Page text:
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The Greatest Teams of All-Time: We've Got Four

As DC Trojan mentioned in a previous post, ESPN's "experts" put together the All-Time Greatest College Football Playoff, a chance for us to vote for the "greatest team ever" in a 32-team bracket format. Here's the hype:

How would John McKay's 1972 USC Trojans fare against Herschel Walker's 1980 Georgia Bulldogs? What about the national champion Texas Longhorns of 2005 against the 2000 Oklahoma Sooners? Which team would win head-to-head?
This is cool, but the really great news for USC Football fans is that we have four chances to win: USC teams from 1932, '62, '72, and '04 made the "tournament." Oklahoma has the most with five. As for USC's rivals, ND has three, and alas, ugla has none.

Anyway, the first-round winners will be announced tonight, so get over to and vote. But before you do, we've put together a rundown of three of our four teams in the "tournament." We figure there's no need to review 2004, since we all saw it for ourselves, right? It's the three teams ending in "2" that we may have some trouble remembering. DC Trojan profiles 1932, Paragon SC takes on 1962, and I've got 1972. Enjoy ...

1932 USC National Champions

by DC Trojan

USC's 1932 National Championship team, known as the Thundering Herd, built on several years of success with Coach Howard Jones. Jones had come to USC in 1925 after Elmer "Gloomy Gus" Henderson was let go for failing to beat Cal for several years in a row and USC subsequently then failed to lure Knute Rockne west. Within a couple of years Howard Jones had the Trojans playing well enough to win the Pacific Coast Conference in 1928, narrowly missing a chance at the National Championship after going 9-0-1. It's worth noting that the Cal game in 1928 included some field "management" that makes the long grass in South Bend look like nothing at all:

The playing field conditions at Cal were terrible and were the subject of considerable controversy. To begin with, the field had no grass and was covered with a thin layer of sand. Also, despite the absence of rain all week,the field was extremely wet. As the Herald reporter observed: "Just how it got wet is one of those intriguing mysteries. One version is that there was a slight precipitation, limited by some strange meteorological freak to the confines of the Memorial Stadium." To make matters worse, prior to the main event there was a preliminary game between the Cal freshmen and a service team, which left the field a disaster before USC and Cal came out of the locker rooms. Interestingly, neither Brick Morse nor Dan Brodie mention any of this in their otherwise fine histories on California football. -- Ray Schmidt, 1989.
In any case, 1931 was really the watershed year for the Thundering Herd, including the first win over Notre Dame in South Bend, which turned out to be also the first of three in a row, and which prompted 80,000 people to turn out to welcome the team home to Los Angeles. For the 1931 season, the team managed an overall record of 9-1-0, a Rose Bowl win over Tulane, and a National Championship.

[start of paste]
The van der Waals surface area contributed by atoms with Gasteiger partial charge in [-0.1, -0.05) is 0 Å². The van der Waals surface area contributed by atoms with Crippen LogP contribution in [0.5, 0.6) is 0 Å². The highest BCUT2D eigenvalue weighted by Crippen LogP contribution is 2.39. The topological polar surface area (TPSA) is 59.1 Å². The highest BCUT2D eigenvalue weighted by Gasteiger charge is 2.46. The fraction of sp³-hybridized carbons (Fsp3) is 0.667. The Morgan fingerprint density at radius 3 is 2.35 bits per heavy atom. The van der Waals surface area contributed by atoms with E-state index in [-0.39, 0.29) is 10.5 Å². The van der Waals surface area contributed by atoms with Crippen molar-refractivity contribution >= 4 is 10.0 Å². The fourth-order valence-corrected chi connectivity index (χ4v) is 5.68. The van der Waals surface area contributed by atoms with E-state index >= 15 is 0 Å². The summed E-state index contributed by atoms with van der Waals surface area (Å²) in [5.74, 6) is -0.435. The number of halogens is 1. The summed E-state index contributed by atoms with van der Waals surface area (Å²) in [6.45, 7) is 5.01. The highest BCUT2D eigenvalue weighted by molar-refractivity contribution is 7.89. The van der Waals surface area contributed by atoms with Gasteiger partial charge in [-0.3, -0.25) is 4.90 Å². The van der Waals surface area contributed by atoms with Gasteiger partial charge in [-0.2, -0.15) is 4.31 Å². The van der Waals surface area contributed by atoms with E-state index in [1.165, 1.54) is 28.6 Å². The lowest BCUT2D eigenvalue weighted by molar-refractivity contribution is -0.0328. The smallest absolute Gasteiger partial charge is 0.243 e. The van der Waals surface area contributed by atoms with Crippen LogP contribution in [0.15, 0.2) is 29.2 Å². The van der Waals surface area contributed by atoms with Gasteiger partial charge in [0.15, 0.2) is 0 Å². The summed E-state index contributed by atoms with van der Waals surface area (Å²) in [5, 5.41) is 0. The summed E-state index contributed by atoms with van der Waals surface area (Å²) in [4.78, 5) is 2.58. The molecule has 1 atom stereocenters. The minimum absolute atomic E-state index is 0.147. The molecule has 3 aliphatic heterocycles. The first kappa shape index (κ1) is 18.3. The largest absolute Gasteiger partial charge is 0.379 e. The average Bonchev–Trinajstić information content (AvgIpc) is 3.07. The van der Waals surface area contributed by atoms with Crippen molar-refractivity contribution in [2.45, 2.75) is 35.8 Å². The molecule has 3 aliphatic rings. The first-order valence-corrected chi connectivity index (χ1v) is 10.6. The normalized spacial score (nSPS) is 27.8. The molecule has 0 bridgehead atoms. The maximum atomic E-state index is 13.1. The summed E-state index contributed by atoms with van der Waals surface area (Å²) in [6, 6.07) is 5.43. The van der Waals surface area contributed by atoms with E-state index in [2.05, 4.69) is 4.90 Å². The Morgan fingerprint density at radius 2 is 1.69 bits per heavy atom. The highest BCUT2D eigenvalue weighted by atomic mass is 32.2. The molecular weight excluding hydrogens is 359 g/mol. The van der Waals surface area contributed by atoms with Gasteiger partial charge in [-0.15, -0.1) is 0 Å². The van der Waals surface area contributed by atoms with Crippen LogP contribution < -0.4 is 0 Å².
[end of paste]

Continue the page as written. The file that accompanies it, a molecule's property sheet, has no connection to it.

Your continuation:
In 1932, however, there were concerns as USC had to replace several standouts from the 1931 team who had graduated. Showing some considerable depth, the Thundering Herd took it up a notch on defense and was even more dominant against opponents, producing an unbeaten 10-0-0 season in which they scored 201 points and allowed only 13. The first five games were shut-outs, and it wasn't until the fourth quarter against Cal that USC gave up a touchdown. The Thundering Herd consoled themselves by pasting Oregon 33 - 0 during the next game, and then in a slight let-down only managed a 9 - 6 win over Washington. That was it for opponents scoring in the 1932 season; Notre Dame was held off to a score of 13 - 0, and a Rose Bowl win of 35 - 0 over Pittsburgh brought USC the National Championship.

Incidentally, the last member of that 1932 Thundering Herd team passed away only last month: Larry Stevens was a guard on the 1931 and 1932 teams, and died on November 29, 2006, in Sacramento.

(Note: This is based on several articles from College Football Historical Society Newsletters at the Amateur Athletic foundation homepage, principally by Ray Schmidt in 1989, and Joe Marvin in 1992, and the USC 2006 Media Guide.)

1962 USC National Champions

by Paragon SC

1962 was Head Coach John McKay's third year at USC as they began the year unranked. Team Captains were Marv Marinovich and Ben Wilson. USC ran the "I" formation, adopted by Coach McKay with tailback Willie Brown, fullback Ben Wilson.

This was the year that was considered the "breakthrough" year for Coach McKay. Recruiting was the key to his success in '62. (Gee, where have we heard that before?) He also "borrowed" the Arkansas defensive scheme from his good friend Frank Broyles. With speed on both sides of the ball and two great QB's in Pete Beathard and Bill Nelsen, as well as wide receiver Hal Bedsole, a big man (6-5, 220), who could fly. SC would become a formidable force that year. McKay revolutionized the game when he adopted the "I" formation; he had the tailback stand up in backfield ~ 7 yards deep, so he could scan the defense. He moved Willie Brown from flanker to the backfield.